UK says plan to stop Channel crossings pushes bounds of law

The UK is unveiling details of proposed law, which has been heavily criticised by refugee rights groups.

UK set to announce details of proposed law heavily criticised by refugee rights groups.
People are brought into Dover harbour on board a Border Force vessel, after crossing the Channel, in Dover, Britain, December 16, 2021 [File: Henry Nicholls/Reuters]

The United Kingdom government says it is ready for legal challenges to a tough new law intended to stop tens of thousands of people a year from reaching the country in small boats across the English Channel.

Home Secretary Suella Braverman said on Tuesday that the government had “pushed the boundaries of international law” with a bill that will bar asylum claims by anyone who reaches the UK by unauthorised means, and will compel the government to detain and then deport them “to their home country or a safe third country”.

They would be barred from ever re-entering the country.

“If you come here illegally, it must be that you cannot stay,” Braverman wrote in the Daily Telegraph.

The British government says many of those making the journey are economic migrants, rather than refugees, and points to an upswing last year in arrivals from Albania, a European country that the UK considers safe.

Refugee groups say most of the Channel arrivals are fleeing war, persecution or famine in countries including Afghanistan, Iran and Iraq. A majority of those whose claims have been processed were granted asylum in the UK.

The government says its “Illegal Migration Bill”, being introduced in Parliament on Tuesday, will deter “migrants” and hobble smuggling gangs who send desperate people on hazardous journeys across one of the world’s busiest shipping lanes.

Prime Minister Rishi Sunak said the law would “take back control” of UK borders – a central pledge of the successful but divisive campaign to take Britain out of the European Union.

Critics say the plan is unethical and unworkable, since people fleeing war and persecution cannot be sent home, and is likely to be the latest in a series of unfulfilled immigration pledges by successive UK governments.

“The bill will not stop small boats crossing the Channel. It will only add to the trauma of the people in these boats, while further damaging Britain’s global reputation for fairness and compassion,” said Laura Kyrke-Smith, executive director of the humanitarian group International Rescue Committee.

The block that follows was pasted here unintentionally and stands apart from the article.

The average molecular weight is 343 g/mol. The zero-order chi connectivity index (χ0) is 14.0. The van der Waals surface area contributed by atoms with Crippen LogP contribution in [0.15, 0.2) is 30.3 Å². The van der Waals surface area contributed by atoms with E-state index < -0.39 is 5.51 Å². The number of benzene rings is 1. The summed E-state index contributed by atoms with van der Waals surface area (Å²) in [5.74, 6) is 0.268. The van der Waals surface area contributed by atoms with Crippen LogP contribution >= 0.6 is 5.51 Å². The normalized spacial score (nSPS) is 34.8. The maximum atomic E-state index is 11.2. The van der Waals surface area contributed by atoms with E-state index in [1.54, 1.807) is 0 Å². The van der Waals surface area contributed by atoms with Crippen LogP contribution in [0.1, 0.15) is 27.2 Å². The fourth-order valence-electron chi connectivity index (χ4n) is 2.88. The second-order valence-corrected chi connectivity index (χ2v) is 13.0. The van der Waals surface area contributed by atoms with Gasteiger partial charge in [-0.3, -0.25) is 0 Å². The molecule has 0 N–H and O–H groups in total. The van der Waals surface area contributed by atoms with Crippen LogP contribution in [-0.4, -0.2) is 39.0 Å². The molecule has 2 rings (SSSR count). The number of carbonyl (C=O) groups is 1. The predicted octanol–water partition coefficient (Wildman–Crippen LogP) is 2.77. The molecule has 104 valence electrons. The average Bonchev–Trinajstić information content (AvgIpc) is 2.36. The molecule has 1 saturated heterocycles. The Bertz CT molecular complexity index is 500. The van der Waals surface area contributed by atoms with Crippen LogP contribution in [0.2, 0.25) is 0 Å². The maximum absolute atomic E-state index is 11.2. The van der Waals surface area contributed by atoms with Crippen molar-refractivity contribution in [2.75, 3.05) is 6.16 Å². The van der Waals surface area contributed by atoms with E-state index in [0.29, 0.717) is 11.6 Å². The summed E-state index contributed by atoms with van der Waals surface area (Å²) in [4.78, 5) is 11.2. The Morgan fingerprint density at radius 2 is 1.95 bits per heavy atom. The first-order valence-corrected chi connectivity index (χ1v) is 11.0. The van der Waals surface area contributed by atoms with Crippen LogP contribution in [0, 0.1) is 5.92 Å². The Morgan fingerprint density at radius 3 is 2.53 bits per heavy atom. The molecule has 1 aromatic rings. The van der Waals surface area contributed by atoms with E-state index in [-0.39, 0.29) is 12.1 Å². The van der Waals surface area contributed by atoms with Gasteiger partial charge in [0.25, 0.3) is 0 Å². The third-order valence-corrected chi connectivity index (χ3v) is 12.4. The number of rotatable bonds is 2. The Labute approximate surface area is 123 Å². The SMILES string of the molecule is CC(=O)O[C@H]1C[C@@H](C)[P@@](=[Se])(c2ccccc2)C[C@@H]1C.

Britain receives fewer asylum seekers than some European nations such as Italy, Germany or France. But thousands of people from around the world travel to northern France each year in hopes of reaching the UK, drawn by family ties, the English language or the perceived ease of getting a job.

Most attempt the journey in dinghies and other small craft now that authorities have clamped down on other routes such as stowing away on buses or trucks.

More than 45,000 people arrived in Britain by boat in 2022, up from 28,000 in 2021 and 8,500 in 2020. Most went on to claim asylum, but a backlog of more than 160,000 cases has led to many languishing in overcrowded processing centres or hotels, without the right to work.

The charities say refugees and migrants risk the cross-channel journey because there are few safe, legal ways to reach the UK.

The government says that once its new law is in place it will establish more legal paths to asylum, adding to those set up for Afghanistan, Hong Kong and Ukraine. But it has not said how many asylum seekers will be admitted, or when the programme will start.

It is also unclear what safe third countries will be willing to take in people deported from Britain. A plan announced by the UK last year to send people arriving in Britain on a one-way trip to Rwanda is mired in legal challenges. No one has been sent to the East African country, though Britain has already paid Rwanda 140 million pounds ($170m) under the deal.

Source: AP